Perhaps the problem is that “winning” here is being implicitly identified with total war. Many Americans identify World War I and II as the essence of American military professionalism: we could be sure that we “won” because Red Army tanks were parked in front of Hitler’s bunker, Japan is a pacifist nation, and Germany has a distinct allergy to out-of-area operations. But this is the exception to the rule in military history. Combatants have often fought—and achieved favorable political results-with more limited political aims and strategic means.
It is true that we live in an era in which total victory is arguably out of reach in all but the most extreme circumstances. And it is a good thing that Paul Ludendorff, Alexander Svechin, and Mao Zedong—the creators of total war theory—no longer hold sway over many of the world’s political-military analysts.
But as Colin S. Gray noted in his work on decisive victory, it is still possible to achieve a political-military decision. It just requires more care and work than leveling Berlin. But arguably that was the case in the 18th century as well—and Frederick the Great did not go around believing that war itself could no longer serve political ends. And of course achieving victory is no good if the policy that the military victory achieved was wrongheaded to begin with. Even with the right policy, the strategy and tactics could lead to adverse consequence regardless.
The danger in believing that victory is passe is that we might use force without the intent of winning. Once we have decided on a policy goal and have formulated a strategy to achieve it, we should intend to win. Otherwise, what was the point of deciding to use force to begin with? The idea of using force without attaining victory is as transparently ridiculous as firing a gun with the intention of shooting the pistol out of the villain’s hand—as a Saturday morning cartoon character might.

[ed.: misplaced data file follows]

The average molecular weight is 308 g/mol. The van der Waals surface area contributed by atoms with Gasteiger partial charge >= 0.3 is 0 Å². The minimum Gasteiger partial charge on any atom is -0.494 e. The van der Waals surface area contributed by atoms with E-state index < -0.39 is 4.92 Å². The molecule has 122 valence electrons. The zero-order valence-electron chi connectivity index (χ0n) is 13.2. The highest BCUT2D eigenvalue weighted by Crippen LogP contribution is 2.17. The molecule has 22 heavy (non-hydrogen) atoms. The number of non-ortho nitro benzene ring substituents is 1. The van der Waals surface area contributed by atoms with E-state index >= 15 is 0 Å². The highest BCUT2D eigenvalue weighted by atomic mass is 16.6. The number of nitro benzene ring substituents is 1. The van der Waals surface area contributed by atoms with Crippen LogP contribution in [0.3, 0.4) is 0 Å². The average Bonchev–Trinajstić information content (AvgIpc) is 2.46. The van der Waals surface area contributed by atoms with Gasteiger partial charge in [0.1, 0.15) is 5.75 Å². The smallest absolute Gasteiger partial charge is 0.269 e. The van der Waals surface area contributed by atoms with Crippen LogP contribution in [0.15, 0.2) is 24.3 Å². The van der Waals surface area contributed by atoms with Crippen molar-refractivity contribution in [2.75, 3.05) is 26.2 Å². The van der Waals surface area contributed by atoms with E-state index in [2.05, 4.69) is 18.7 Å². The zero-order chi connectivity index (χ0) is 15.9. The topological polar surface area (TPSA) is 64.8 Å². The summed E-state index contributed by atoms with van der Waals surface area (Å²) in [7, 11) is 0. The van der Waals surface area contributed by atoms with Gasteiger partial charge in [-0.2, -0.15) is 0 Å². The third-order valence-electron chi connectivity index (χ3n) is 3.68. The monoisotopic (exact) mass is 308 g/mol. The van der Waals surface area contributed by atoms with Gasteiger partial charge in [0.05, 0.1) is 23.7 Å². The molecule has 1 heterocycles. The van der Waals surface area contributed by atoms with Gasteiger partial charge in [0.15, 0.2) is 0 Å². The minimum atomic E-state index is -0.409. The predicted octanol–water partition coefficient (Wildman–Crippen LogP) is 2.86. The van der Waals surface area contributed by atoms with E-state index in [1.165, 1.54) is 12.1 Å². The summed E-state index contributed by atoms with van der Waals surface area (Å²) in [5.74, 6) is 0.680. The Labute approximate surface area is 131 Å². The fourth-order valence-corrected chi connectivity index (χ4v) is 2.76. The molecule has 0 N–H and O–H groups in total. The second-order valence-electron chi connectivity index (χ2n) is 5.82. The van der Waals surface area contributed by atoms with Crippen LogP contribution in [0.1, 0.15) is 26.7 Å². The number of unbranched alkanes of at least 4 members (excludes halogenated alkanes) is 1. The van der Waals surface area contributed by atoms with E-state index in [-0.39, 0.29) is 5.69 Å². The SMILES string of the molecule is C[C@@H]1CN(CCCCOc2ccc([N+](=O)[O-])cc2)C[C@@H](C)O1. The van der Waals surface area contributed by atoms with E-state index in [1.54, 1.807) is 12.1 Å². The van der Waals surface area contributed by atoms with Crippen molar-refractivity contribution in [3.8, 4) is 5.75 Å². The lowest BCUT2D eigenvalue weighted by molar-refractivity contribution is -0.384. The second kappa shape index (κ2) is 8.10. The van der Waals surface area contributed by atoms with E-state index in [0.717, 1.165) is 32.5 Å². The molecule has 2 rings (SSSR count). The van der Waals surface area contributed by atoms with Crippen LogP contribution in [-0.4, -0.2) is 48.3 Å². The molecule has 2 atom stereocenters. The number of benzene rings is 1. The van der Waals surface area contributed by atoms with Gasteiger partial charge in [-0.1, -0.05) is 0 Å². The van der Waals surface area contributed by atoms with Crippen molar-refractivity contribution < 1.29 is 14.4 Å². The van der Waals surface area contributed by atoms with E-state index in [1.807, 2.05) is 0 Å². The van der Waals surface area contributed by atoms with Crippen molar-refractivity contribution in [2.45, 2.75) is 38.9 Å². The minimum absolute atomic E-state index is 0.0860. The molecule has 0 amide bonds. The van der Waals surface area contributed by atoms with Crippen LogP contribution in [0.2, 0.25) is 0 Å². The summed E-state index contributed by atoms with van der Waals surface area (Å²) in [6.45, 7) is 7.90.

Not only will fighting without the intention to achieve political goals be immensely detrimental to American interests, it also arguably breaks the bond of trust that maintains healthy American civil-military relations.. I will bold this for emphasis: It is fundamentally immoral to risk the lives of soldiers, diplomats, spies, and foreign civilians if you are not using force instrumentally to achieve a political result. This does not mean that I am advocating a return to the flawed Powell Doctrine, but saying that any American use of force must be purposeful.
As Jason Fritz argued, irregular warfare does not negate the purpose of the principles of war. It does not matter if we are using hackers, drones, spec ops commandos, or a carrier battle group, in public or covertly. If we are using force to gain some measure of control over our opponents we must have a theory of victory. If we cannot use force to win, we then revise our policy and either abandon our efforts or adopt a more limited goal. If you are looking for an easy “lessons learned” from the post-9/11 era, you cannot get more basic than this.